Between arguing with people online, the “shit talking” like you said, and the naked pictures and personal relationship things like that—I think i speak for a lot of people when I say social media has made life as a teenager extremely difficult.
J.P.: I never thought about body image in high school. Never thought about the value of how I looked; whether I was too fat or too skinny. None of that. But it seems like girls are under such insane pressure to look a certain way. Do you feel it? And, if so, how does that manifest itself?
E.S.: All over television you see women who are skinny and covered with makeup. You see women with big boobs and little waists. You hear men on the radio talking about big butts and long hair. I know as a young girl I felt so awkward because I didn’t have what these women had. I felt like total shit about myself for a really long time because all these women were special. They were being talked about in songs and they were on my television. I didn’t feel as special as them because of this. And it’s not just your weight or your makeup, it’s also how your peers will look at you. Boring or slutty. Like a good girl or a whore. I don’t really know how to explain how it manifests itself. It’s messy. It’s a constant battle with a bitter voice in your head. “I want to eat this—no, you need to stay thin.” Or “I want to wear this dress —no, you’ll look like a whore.” Or “I want to wear this shirt—no, youll look like an idiot. Show some more skin.”
I’ve spent the majority of my teenage years trying to find the right balance of makeup, the right balance of skin to show, the right kinds of clothes and the right styles of hair. It’s hard enough trying to find yourself as it is. The pressure to be perfect makes it worse. Every girl who reads this will relate to looking in the mirror and picking herself apart. Every girl will relate to seeing a really beautiful woman and getting knots of jealousy and sadness because they don’t look like she does.
J.P.: Blunt question. My daughter is entering puberty, and it scares the hell out of me. You’re 18. A high school senior. You’ve been through it. How should I, as a dad, handle this stage? Is there a Do list and a DON’T DO list?
E.S.: Always always always talk to your daughter. Remind her that she’ll make a lot of mistakes, but you’ll always be there to listen to her and to help her. Tell her that you’ll always be there to protect her from the mean girls at school and the boys (or girls) who break her heart. Make sure she knows she’ll always have you to support and love her. Tell her she’s beautiful and loved. That she can be anyone she wants to be and do anything she wants to do.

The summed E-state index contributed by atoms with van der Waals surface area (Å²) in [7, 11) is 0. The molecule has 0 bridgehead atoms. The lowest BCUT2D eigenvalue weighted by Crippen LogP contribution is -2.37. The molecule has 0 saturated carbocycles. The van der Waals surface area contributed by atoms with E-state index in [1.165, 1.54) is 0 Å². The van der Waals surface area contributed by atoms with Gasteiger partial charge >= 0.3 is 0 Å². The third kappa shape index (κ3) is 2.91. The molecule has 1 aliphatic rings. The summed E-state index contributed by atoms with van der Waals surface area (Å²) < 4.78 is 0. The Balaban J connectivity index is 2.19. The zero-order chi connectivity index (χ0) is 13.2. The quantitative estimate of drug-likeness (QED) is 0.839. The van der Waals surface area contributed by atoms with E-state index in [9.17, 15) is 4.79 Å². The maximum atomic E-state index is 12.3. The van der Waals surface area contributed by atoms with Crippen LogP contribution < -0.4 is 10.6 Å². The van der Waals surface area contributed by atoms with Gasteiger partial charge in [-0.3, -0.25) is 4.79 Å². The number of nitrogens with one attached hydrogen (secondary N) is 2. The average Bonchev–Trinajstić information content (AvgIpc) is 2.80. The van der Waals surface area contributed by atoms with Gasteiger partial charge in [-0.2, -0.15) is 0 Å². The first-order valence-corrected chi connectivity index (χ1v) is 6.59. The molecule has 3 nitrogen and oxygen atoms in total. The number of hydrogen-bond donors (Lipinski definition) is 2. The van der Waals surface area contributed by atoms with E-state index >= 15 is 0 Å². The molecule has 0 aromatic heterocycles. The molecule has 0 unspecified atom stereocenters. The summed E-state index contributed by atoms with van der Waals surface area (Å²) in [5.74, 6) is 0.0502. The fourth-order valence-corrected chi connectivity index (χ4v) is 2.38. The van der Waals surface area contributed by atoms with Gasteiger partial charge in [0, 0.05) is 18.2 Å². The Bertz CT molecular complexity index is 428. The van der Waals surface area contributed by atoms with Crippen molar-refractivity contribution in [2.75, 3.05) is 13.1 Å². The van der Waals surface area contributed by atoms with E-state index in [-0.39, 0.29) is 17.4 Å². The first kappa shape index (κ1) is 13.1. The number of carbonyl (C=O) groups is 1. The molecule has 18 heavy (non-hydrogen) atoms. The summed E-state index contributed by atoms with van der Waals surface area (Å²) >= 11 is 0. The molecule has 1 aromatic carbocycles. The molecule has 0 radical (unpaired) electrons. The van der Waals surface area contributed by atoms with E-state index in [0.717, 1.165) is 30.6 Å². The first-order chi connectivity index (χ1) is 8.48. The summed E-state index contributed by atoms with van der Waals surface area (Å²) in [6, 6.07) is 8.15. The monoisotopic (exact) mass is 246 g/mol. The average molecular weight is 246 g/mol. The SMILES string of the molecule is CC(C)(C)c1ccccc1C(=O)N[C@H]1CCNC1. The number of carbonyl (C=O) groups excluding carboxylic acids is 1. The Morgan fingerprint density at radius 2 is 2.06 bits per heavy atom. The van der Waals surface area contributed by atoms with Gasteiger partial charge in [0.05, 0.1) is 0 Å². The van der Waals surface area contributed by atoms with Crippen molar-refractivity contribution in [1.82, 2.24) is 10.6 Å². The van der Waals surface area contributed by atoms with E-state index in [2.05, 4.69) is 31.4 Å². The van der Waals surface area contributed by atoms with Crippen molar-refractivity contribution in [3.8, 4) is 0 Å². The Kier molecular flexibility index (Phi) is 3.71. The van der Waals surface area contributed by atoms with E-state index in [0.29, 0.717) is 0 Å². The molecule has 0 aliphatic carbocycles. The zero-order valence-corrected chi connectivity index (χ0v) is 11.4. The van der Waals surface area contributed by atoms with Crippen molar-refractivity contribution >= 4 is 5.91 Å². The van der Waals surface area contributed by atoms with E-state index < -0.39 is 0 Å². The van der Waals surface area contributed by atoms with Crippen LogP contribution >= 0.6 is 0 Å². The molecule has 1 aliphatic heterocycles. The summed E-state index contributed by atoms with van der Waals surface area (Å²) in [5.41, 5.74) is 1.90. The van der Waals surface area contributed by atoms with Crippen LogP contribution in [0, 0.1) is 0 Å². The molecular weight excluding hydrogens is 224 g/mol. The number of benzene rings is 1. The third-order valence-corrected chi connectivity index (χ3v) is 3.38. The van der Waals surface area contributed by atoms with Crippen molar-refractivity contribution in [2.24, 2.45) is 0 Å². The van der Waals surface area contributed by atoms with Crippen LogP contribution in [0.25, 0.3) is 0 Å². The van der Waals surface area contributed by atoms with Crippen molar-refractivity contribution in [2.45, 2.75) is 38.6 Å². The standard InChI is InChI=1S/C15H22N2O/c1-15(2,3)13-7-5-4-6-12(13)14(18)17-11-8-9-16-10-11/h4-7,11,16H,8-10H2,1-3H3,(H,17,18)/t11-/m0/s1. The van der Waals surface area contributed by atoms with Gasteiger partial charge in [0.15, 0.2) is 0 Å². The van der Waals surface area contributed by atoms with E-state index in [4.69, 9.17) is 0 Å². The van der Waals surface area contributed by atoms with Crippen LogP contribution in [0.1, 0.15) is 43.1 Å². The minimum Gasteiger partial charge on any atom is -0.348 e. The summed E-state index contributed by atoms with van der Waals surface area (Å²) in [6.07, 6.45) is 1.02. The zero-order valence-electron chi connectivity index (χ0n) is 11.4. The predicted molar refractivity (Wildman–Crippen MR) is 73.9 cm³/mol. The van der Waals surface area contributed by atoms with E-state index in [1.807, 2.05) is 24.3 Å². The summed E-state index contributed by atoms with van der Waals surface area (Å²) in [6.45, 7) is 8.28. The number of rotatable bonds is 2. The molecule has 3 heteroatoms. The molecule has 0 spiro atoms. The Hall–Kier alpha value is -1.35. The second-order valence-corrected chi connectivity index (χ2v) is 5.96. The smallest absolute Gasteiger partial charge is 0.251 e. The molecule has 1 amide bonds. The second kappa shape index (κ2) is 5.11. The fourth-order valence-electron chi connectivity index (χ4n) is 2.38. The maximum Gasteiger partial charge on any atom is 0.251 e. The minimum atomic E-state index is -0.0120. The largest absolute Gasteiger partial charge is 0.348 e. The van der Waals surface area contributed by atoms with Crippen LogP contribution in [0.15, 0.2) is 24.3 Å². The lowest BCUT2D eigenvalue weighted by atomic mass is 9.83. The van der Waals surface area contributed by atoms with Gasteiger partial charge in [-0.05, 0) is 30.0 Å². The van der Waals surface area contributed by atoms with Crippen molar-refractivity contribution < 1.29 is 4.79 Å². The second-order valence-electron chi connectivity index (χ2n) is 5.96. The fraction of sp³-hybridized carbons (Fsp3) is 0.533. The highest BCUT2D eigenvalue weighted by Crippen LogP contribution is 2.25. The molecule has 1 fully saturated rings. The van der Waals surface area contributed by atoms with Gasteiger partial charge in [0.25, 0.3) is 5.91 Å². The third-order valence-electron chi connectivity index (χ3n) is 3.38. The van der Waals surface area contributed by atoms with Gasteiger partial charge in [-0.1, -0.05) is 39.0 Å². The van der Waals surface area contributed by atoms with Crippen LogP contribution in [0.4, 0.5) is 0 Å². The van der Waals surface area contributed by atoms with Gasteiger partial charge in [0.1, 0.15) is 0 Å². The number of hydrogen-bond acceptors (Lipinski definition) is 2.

J.P.: Do you feel like you understand boys? How they think? Why they act the way they do? Do you find them mostly infuriating, endearing or frustrating?
E.S.: I don’t really want to generalize the actions and feelings of an entire gender. Every boy is different. But everyone is a product of their surroundings, so I think there are a lot of different types of boys who act generally similar. And it all depends. I think some boys are great. Other boys could get hit by a bus for all I care.
J.P.: There’s a perception out there that your generation is pretty dumb and disinterested. Fair? Unfair? Do you think most of your classmates know about ISIS? Ebola? The California drought? Or is it all about college and Saturday night parties?
E.S.: I think that perception is totally unfair. I think my generation, for the most part, is a lot more insightful and intelligent than people think. Yes, my classmates know about ISIS and Ebola. Aside from what i think about social media, it’s also very resourceful. People my age talk about “world issues” online a lot. I don’t think my generation is filled with a bunch of idiots, but I do think my generation is somewhat desensitized about the world.
J.P.: Back when I was your age, I’m pretty sure I thought of people in their 40s as ancient. I’m 42. Am I ancient to you? And, more to the point, do you ever think about aging? About death? Or is it mostly the here and now?
E.S.: No! you’re definitely not ancient. I can’t wait to be older. Being a teenager sucks so bad. I feel like I’m a lot smarter than everyone treats me. I do think about aging. Having a job, being done with school and having real responsibilities sounds like a dream, honestly. And, yes, I do think about death. It’s a little disappointing to think that this is it. You do whatever you’re allowed to do, whatever you can do to survive your whole life, just to die and that be it. I wonder, Does your brain just turn off? What happens? Where do you go? i don’t believe in a magical man in the sky. I don’t believe there’s some magical place you go after you die to hang out with everyone on the history of the earth who’s ever died. I think science has proven religion to be a bunch of crap. But thank you for giving me a minor existential crisis.